Obviously I actually had an opportunity‑‑ I already drove the Daytona 24‑hour in the Ferrari, but if I'm not mistaken, I'm pretty terrible with the years, but it should be about 2002, 2003 or 2006‑‑ I'm not really sure exactly. But I drove a Ferrari with Augusto Farfus in Daytona 24‑hour. We had a lot of success. Unfortunately I think we had an issue‑‑ I don't know if we finished the race or not. Sorry for my memory because I guess I hit the wall too many times, so my long‑term memory is kind of gone.
But I'm looking forward. The things that I enjoy the most would be looking at the history of what the GRAND‑AM Series has been doing, they built a really strong and very deep field in the GT series. I believe that the GT series is going to be the future of sports car racing. I had great success in the past when I joined Corvette Racing driving obviously a GT‑1 car that was a little different than this one, but I really loved the fact that all the cars look different, there is a lot of personality between cars. When you are on the grid, you can definitely see the extravagance of the design of the cars, and me as a car fanatic, as a car guy, I love that, and I'm really looking forward to seeing what our Ferrari is going to be‑‑ when it's going to be in top form and when we have to go and work it because obviously we're going to go race against Porsche, Audi, Mazdas, Ford, and there's going to be tracks where we're going to have a tough time, we're going to have tracks where we're going to have a little bit of an advantage.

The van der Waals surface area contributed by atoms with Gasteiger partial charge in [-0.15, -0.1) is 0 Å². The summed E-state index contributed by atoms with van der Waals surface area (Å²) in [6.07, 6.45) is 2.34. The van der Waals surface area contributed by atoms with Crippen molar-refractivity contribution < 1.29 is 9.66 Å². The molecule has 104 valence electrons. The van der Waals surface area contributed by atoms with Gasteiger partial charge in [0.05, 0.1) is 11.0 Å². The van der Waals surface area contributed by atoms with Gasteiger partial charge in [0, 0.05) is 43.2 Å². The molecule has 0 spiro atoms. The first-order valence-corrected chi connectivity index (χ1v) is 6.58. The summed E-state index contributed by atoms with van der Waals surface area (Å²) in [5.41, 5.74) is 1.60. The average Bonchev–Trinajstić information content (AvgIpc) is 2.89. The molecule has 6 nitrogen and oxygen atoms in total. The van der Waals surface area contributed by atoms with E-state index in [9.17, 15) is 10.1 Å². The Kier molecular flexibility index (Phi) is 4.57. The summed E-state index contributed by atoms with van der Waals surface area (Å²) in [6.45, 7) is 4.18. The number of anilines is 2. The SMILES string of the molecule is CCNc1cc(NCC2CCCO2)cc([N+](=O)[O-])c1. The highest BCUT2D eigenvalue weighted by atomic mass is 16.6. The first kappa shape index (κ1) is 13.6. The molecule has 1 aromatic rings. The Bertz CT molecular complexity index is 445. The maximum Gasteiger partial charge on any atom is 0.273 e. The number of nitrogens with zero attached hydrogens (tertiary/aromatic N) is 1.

So I'm really looking forward to explore, and the things that I'm looking forward to the most is putting the base for what 2014 is going to be. Remo Ferri has great ideas together with Ferrari. They really want to build a hub for Ferrari in the east side of North America with the Remo Ferri Group. Remo has a tremendous history with Ferrari, like he goes back to being a mechanic and he knows everyone in the industry. So there is a lot more than just sitting in the car and driving a GT car. We have a whole program and a whole project going that we're going to slowly develop like in the next couple of years.